I'm no psychologist, but it is fairly common knowledge that grief is a natural part of life, if we conceive of it broadly as going through the process of psychologically dealing with loss. Loss is natural and ubiquitous if one is alive, growing, or changing... all the time one loses one's former self to become something new , something more (or different), a process of being is not static - it is a process of becoming.
We transform from a dependent child to an adult, we learn to accept that Santa Claus is a fiction, as an adult we accept "the highschool years" as a part of our ever evolving lives and not its definition, and we must learn to make the transformation through old age and decline as well... These transformations and the subsequent introspections of the differences of self, require a process to fully deal with.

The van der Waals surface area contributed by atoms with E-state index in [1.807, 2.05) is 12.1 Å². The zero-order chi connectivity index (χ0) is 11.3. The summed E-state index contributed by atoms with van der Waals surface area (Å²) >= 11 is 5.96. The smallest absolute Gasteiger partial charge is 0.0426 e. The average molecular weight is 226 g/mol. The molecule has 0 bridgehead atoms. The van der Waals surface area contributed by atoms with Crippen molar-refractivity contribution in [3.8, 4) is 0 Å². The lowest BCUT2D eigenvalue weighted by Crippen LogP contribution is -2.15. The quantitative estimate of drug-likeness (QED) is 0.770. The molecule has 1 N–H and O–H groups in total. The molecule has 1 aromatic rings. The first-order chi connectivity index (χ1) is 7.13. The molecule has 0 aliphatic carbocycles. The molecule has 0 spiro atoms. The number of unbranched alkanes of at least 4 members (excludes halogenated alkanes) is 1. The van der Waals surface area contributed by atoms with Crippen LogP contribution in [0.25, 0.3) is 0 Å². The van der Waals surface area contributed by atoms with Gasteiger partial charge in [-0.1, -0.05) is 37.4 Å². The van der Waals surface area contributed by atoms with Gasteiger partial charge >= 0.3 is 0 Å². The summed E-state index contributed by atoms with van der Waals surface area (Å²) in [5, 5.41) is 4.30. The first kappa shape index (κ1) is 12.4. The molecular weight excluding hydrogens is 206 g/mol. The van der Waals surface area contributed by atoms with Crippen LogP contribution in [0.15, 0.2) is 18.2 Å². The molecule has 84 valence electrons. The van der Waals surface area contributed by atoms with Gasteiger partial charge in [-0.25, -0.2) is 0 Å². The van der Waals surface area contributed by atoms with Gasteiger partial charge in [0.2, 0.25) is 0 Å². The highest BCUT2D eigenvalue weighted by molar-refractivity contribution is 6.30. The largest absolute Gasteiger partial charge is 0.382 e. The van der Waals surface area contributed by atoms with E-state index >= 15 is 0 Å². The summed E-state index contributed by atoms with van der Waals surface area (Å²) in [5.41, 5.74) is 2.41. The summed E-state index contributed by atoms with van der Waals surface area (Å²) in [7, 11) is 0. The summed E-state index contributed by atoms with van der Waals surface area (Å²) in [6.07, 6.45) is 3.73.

We are aware that those who do not properly process these changes, as with those who do not properly process the death of a loved one, have psychologically unresolved issues... which can and will be problematic, until they are properly processed and there is closure and acceptance of the reality of that particular loss or change on a deep psychological level.
One of the biggest psychological transformations a person can go through is to convert from an adherent of the religious/supernatural/mystical to a complete atheist. This is no trifle... it is a fundamental shift of a world view, indeed a view of the universe, all of existence, its relation to the self and the very definition of self also.
Is anyone aware of any authority, academic, or psychologist who delved into, contemplated, and/or wrote substantively on the subject matter of the psychological process of Grief necessary for fully completing the transformation from religion to atheism in a psychologically healthy manner?